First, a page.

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Additional info for Algernon Swinburne: The Critical Heritage (The Collected Critical Heritage : Victorian Poets)
Then, although very popular among the ancients, as one may see from the frequent representations of its scenes in works of art, it does not form the subject of any extant Greek tragedy, so that a modern may treat of it without being forced into direct comparison with an ancient poet. Mr. Swinburne has been sensible of his advantages, and has used them well. His faculty of imitation is in some respects very surprising. A careful study of the Attic dramatists has enabled him to catch their manner, and to reproduce felicitously many of their terms of expression.
64. 65. 66. 67. 68. Swinburne’s letter that mentions adding more stanzas to ‘Dolores’ is dated by Lang ‘May or June 1865’. See Wise’s Bibliography (Bonchurch Edition, xx), 198–9. A letter from Mrs. Atherton, quoted in my Swinburne’s Literary Career and Fame (1933), 128, makes the association with Swinburne clear. Kubie’s Neurotic Distortion of the Creative Process (1958). Gosse’s statement in Lang, vi, especially 239 ff. This point is mentioned in Eileen Souffrin’s ‘Swinburne et sa Légende en France’, Revue de Literature Comparée (1951), xxv, 311–37, of which I have made some use.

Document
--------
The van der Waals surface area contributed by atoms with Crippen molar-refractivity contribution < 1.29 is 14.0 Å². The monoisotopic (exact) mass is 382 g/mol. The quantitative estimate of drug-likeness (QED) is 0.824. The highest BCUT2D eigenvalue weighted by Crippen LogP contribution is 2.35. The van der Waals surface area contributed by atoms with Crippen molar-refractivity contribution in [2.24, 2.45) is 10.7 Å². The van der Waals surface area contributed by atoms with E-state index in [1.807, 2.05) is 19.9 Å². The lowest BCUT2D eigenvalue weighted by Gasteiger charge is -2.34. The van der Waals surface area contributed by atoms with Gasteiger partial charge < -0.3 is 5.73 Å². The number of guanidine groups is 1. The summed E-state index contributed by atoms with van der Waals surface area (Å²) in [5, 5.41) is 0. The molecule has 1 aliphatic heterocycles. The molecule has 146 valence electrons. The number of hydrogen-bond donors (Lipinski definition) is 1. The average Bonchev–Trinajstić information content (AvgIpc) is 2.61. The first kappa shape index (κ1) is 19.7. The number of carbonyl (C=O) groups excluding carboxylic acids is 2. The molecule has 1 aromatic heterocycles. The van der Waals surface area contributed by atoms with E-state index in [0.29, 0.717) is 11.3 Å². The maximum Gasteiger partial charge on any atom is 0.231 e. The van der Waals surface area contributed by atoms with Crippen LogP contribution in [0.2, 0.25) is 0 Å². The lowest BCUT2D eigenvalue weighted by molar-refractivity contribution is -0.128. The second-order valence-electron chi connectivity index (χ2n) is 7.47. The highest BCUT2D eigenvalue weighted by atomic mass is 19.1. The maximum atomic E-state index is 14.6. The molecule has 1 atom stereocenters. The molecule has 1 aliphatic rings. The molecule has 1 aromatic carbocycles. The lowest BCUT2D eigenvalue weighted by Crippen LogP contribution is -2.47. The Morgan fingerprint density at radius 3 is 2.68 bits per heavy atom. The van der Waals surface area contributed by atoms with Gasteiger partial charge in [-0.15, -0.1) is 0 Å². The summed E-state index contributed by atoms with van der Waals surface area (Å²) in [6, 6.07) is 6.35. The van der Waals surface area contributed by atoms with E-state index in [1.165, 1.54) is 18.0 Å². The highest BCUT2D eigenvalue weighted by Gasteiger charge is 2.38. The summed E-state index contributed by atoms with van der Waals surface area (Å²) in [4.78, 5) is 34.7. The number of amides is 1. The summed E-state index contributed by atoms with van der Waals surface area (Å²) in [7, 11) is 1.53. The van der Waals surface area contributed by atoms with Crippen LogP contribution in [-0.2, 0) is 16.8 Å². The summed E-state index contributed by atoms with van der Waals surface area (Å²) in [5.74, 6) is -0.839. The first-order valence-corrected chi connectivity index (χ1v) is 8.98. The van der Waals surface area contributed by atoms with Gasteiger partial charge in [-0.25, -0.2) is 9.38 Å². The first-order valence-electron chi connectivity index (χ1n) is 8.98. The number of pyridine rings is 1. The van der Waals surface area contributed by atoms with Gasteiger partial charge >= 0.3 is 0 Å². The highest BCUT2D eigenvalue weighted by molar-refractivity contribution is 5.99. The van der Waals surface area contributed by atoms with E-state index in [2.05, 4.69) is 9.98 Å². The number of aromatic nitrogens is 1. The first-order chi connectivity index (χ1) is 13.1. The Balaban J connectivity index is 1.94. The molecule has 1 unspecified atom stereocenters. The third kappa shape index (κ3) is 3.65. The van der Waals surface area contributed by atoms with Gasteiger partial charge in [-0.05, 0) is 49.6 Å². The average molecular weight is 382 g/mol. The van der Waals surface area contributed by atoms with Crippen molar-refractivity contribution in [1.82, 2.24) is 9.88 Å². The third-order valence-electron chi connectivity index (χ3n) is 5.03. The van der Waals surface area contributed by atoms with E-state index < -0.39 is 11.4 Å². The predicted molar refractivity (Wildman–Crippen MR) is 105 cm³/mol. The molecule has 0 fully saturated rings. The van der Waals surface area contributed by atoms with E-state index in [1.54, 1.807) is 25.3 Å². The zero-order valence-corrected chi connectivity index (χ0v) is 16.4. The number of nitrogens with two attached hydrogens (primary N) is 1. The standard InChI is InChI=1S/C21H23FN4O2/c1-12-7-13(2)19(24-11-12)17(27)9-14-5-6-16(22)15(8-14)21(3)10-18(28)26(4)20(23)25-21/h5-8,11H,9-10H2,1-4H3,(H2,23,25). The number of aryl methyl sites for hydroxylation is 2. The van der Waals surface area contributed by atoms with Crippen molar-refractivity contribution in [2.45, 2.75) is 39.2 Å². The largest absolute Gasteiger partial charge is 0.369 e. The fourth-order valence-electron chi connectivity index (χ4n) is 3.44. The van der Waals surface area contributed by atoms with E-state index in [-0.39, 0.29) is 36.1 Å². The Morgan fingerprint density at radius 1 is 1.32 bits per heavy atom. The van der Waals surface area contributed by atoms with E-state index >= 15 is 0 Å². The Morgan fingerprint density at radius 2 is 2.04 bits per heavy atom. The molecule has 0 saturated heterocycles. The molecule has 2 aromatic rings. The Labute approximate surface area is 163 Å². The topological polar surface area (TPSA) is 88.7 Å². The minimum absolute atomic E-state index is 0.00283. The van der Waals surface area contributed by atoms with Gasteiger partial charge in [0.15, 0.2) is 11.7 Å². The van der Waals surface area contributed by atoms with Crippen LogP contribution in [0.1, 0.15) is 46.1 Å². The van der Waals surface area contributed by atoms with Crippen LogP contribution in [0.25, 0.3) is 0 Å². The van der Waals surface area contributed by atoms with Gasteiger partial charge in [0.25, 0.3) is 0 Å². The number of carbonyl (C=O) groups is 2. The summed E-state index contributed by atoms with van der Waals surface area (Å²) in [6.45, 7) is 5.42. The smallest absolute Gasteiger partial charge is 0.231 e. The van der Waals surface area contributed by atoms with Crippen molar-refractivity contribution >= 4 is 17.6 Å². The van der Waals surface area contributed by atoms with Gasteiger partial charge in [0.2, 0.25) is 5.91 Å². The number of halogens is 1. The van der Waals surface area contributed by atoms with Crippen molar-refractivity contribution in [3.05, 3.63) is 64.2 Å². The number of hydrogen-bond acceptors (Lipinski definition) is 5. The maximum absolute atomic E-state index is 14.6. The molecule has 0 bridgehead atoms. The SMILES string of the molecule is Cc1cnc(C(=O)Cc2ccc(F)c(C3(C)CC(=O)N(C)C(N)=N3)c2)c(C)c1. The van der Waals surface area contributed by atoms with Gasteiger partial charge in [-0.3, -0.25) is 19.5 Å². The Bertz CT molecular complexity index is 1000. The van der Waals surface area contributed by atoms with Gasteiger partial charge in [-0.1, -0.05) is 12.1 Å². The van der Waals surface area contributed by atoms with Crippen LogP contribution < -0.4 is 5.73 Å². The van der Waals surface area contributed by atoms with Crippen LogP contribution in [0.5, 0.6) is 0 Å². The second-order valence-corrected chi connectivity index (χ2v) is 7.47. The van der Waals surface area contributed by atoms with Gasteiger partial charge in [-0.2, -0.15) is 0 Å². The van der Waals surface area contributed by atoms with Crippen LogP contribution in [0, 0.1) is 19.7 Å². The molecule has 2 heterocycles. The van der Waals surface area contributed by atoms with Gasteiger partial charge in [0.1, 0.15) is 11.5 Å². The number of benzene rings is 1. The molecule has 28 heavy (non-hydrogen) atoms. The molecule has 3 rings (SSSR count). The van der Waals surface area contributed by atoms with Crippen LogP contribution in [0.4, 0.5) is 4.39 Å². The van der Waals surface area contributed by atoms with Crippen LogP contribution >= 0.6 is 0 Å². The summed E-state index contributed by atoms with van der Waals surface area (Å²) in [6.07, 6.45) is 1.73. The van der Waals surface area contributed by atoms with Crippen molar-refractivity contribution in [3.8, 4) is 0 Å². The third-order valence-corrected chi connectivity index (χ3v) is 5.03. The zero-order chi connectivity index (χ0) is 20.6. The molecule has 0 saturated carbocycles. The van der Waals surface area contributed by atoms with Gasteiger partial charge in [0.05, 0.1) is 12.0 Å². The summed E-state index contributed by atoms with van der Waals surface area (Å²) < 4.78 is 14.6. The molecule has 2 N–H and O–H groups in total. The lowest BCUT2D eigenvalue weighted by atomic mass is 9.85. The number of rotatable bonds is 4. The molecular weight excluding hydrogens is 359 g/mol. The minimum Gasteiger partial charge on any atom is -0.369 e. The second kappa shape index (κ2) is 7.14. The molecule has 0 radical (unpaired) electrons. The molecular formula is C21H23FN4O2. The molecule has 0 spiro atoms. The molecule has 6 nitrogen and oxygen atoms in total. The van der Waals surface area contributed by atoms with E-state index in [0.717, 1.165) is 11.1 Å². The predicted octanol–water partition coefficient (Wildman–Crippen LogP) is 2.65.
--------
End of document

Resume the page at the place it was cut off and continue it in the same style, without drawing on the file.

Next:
His appearance was very unusual and in some ways beautiful, for his hair was glorious in abundance and colour and his eyes indescribably fine. When repeating poetry he had a perfectly natural way of lifting them in a rapt, unconscious gaze, and their clear green colour softened by thick brown eyelashes was unforgettable: ‘Looks commercing with the skies’1 expresses it without exaggeration. He was restless beyond words, scarcely standing still at all and almost dancing as he walked, while even in sitting he moved continually, seeming to keep time, by a swift movement of the hands at the wrists, and sometimes of the feet also, with some inner rhythm of excitement.